Archive for the ‘Discussion’ Category

Our 1×10 Tone Cabinet

November 3, 2013
Our 1x10 Tone Cabinet

Our 1×10 Tone Cabinet

Welcome back to the blog after a long break. We have actually been very busy designing, building, modding & repairing valve (tube) amplifiers & other rock’n’roll gadgetry, and we thank our loyal customers very much for their continued support. In this blog we showcase the latest offering in our custom range of tone cabinets, the single 10-inch speaker, semi-open-back cab. This model is obviously intended for home recording enthusiasts, and/or the guitarist who primarily plays at home.

the 1x10

the 1×10

However, depending on the choice of speaker unit, this cab will perform more than adequately at those lounge gigs. For example, the Celestion “G10 Vintage” 60W model, ie this is basically the 10-inch version of the well known G12 “Vintage 30”, produces a surprising amount of lows & low-mids loaded into this cab, and is a good choice for creating “British” type tones on a budget.

Our 1x10 Tone Cabinet

Our 1×10 Tone Cabinet

Why choose a 10-inch speaker rather than for example a 12-inch model for your home recording project ?? Consulting with guitarists who have been on the recording scene for decades reveals some interesting facts. The 10-inch speaker in fact has a more focused sound dispersion characteristic. The same comment obviously applies to 8-inch speakers.

the 1x10

the 1×10

This is all very subjective, but there is a strong body of opinion that the recorded guitar sits in the “mix” or the “track” better with the 1×10 or 1×8. But obviously to anyone standing in the room, a 1×10 cab doesn’t sound as big or impressive as a 1×12 cab, but it’s all a question of what the mic “hears” !!

the Weber loaded 1x10

the Weber loaded 1×10

Our good customer ‘Bill’, ordered this particular 1×10 cab loaded with a Weber 30W alnico magnet model, to match up with his 18W 6V6 model Blue Mood series amp, by the Richards Amplifier Company – Australia. Bill is looking to recreate the great late 50’s/early 60’s sounds from the West Coast USA, so this amp & cab are a great match.

Nothing ultimately affects electric guitar tone more than the speaker does. A speaker swap can completely transform the volume, tone & responsiveness of an amp. This is especially true in the case of a valve (tube) amp, where valves (tubes) & speakers share a unique symbiotic relationship.

Never has there been a wider choice of 10-inch speakers available, several “British” voiced models from Celestion, two great “American” voiced tens from WGS, and a bewildering number of options from Weber & Eminence. The biggest problem is – when used for their intended application, each & every one of them sounds great !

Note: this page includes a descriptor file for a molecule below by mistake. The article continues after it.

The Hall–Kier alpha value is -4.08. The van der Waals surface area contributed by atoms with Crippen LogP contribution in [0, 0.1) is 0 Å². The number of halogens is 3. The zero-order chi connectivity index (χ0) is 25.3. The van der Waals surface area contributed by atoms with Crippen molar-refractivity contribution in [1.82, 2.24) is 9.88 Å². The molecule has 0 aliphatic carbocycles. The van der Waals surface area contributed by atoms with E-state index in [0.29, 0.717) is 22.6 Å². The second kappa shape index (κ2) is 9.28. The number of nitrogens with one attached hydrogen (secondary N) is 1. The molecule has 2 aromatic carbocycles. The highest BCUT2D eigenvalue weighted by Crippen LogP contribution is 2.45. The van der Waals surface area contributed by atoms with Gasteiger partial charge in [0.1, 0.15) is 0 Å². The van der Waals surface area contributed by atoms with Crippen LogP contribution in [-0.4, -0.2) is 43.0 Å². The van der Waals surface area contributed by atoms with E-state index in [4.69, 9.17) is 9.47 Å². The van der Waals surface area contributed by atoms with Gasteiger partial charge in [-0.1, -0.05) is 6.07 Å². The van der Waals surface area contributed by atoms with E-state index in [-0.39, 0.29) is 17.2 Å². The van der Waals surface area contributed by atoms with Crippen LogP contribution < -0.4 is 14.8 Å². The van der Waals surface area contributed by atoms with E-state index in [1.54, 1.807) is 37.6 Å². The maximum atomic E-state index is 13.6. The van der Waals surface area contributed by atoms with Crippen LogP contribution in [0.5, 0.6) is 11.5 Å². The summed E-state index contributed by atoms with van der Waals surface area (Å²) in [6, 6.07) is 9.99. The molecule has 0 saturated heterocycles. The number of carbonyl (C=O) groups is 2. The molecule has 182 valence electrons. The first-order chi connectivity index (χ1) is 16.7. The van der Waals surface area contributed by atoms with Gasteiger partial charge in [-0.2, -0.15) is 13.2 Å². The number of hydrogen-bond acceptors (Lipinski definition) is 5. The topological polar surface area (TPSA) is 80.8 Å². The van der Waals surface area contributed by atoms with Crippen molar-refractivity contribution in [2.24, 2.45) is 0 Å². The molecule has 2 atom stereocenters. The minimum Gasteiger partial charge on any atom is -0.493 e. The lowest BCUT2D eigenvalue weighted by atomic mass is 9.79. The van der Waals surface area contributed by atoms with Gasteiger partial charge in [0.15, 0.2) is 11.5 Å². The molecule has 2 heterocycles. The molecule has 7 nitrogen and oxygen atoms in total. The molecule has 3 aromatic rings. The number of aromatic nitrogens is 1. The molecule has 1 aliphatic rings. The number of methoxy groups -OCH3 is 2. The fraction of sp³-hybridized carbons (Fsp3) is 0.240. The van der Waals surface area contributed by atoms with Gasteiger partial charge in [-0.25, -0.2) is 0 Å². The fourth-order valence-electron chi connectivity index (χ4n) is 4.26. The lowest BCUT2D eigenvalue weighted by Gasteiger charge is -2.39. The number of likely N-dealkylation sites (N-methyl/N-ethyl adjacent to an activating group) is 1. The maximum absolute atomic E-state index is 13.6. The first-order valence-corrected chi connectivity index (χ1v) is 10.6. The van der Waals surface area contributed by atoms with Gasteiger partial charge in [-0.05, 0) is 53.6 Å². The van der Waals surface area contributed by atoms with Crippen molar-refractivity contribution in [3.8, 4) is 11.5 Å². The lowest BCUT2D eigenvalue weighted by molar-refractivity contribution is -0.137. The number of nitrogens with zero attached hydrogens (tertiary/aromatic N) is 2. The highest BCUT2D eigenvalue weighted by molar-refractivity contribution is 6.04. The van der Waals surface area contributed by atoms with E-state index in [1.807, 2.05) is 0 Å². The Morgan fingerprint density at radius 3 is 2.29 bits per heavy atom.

Which one to choose ??    IR.

An Afternoon of Speaker Comparisons

October 24, 2011

In this week’s blog we get together with some members of the Sydney Shadows Club, ie guitar playing enthusiasts who love the guitar instrumental music popularised by the Shadows (UK) and many others, in the late 1950’s/early to mid 1960’s.

The local NSW Central Coast enthusiasts get together for an all day jam session every 2nd Thursday by invitation only at a private residence on a small acreage (so no complaints from neighbours !).

I make a point of attending this jam session whenever possible, at least for an hour or so. You will notice there are always a couple of Expressionist series amps from the Richards Amplifier Company – Australia in attendance.

On this particular day, I turned up with a newly completed 1×12 tone cabinet, which was a custom order for Chet Romero, an Aussie slide guitar specialist, loaded with the Weber 30W Blue Dog speaker. We have supplied this specific Weber model on previous occasions with our Expressionist amps, always with great results.

Part of the afternoon was devoted to conducting comparison tests between the Weber loaded 1×12 cab and a well played in 1×12 cab loaded with the mighty Celestion 15W Blue Alnico model. The cabs are of identical proportions, athough the older Celestion loaded cab was a TV front style, and had a brown basketweave grille, as distinct from the checkerboard grille of the (red) Weber loaded cab. The different grilles do have an impact on tone. We will explore this issue in a forthcoming blog.

Well, both speakers sounded great in their own right, but there were unexpected differences. In all comparisons, a 1963 Fender Strat in original condition was played through a 7.5W Richards Studio Expressionist amp.